Tag: conservatorship

What’s a Conservatorship Good For?

A central reason that Fannie Mae and Freddie Mac have not played a bigger role in rescuing homeowners, or otherwise handing out “freebies,” is that these two companies are in conservatorship.

Conservatorship is almost like a bankruptcy proceeding, or a receivership in the banking context, but without the power to impose losses. I’ve been criticized for believing that a conservatorship requires Fannie’s regulator to “conserve” the company, and not simply allow it to be used as a slush fund. The basis of said criticism is that FHFA, Fannie’s regulator, has a broad public mission, which could include handing out freebies to underwater borrowers.

Matt Yglesias suggests that “clearly the purpose of creating the FHFA and taking Fannie and Freddie into conservatorship can’t have been to minimize direct taxpayer financial losses on agency debt.” Now, Matt makes a lot of Congress being vague in the statute. And he is correct about it being vague, in some areas, but it isn’t here.

As one of the two people (the other being Peggy Kuhn) who actually drafted that section of the Housing and Economic Recovery Act (HERA) during my time as staff on the Senate Banking Committee, I can clearly say the purpose of the drafters, in terms of conservatorship, was to nurse those companies back to health. Again, how do I know that? Because I was there.

Of course, if one simply read that section of the statute, Section 1145 of HERA, which amends Section 1367 of the 1992 GSE Act, one would clearly see what the purpose, duties, and role of a conservatorship actually is. For instance, what does the law say the powers of a conservatorship are? They are to ”take such action as may be—(i) necessary to put the regulated entity in a sound and solvent condition; and (ii) appropriate to carry on the business of the regulated entity and preserve and conserve the assets and property of the regulated entity.”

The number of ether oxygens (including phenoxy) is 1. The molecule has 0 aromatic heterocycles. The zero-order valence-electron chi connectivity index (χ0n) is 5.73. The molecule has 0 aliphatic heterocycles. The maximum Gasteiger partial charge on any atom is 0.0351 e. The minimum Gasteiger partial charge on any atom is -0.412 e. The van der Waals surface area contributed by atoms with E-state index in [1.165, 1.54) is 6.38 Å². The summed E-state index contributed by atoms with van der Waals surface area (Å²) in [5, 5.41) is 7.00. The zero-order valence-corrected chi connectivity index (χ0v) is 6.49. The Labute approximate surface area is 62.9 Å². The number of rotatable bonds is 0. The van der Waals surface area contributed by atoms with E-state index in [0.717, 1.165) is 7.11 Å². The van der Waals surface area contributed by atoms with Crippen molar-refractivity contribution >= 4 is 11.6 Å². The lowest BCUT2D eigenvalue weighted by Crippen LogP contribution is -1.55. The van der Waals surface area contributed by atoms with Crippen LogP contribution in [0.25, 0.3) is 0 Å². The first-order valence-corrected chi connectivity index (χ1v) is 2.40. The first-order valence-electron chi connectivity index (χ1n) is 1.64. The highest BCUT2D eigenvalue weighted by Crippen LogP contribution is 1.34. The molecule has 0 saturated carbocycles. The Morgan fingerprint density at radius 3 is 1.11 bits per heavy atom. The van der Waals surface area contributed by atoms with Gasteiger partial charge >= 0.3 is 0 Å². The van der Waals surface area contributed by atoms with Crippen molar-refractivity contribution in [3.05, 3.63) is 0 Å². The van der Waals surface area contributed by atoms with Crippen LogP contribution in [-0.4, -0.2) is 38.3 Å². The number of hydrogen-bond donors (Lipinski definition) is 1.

Now, I don’t see anything in there about handing out freebies to underwater borrowers. Citing an agency-written mission statement or a vague “purposes” at the beginning of an act is no substitute for actually reading the provisions of a statute.

Administration Playing Both Sides on Fannie Mae

On Friday the Obama Administration released its report on “reforming America’s Housing Finance Market.”  The report claimed that the Administration would work toward “winding down Fannie Mae and Freddie Mac on a responsible timeline.” 

While the report was silent on what a responsible timeline would be (surprise, no details); I assumed, perhaps naively, that a reasonable timeline would be 5 to 6 years.  So you can imagine my surprise while reading the Administration’s budget proposal (see Table S-12 of the summary tables), released Monday, that the Administration is projecting that the government will be receiving, between 2012 and 2021, $89 billion in dividend payments from Fannie Mae and Freddie Mac.  In 2021 alone the White House projects $8 billion in dividend payments.  But here’s the rub, for Fannie Mae and Freddie Mac to be paying dividends in 2021 requires that they still be around.

So would the Administration please be straight with us for just a minute: are you or are you not proposing that Fannie Mae and Freddie Mac disappear; and if so, when?

Another odd thing from the budget, again Table s-12 lists the net equity position of Fannie and Freddie as negative.  Well that’s obviously true, but it also raises the question of why they are still in conservatorship, as the law requires them to be taken into receivership once they’ve reached negative equity.  Then perhaps OMB and Treasury have different definitions of net equity.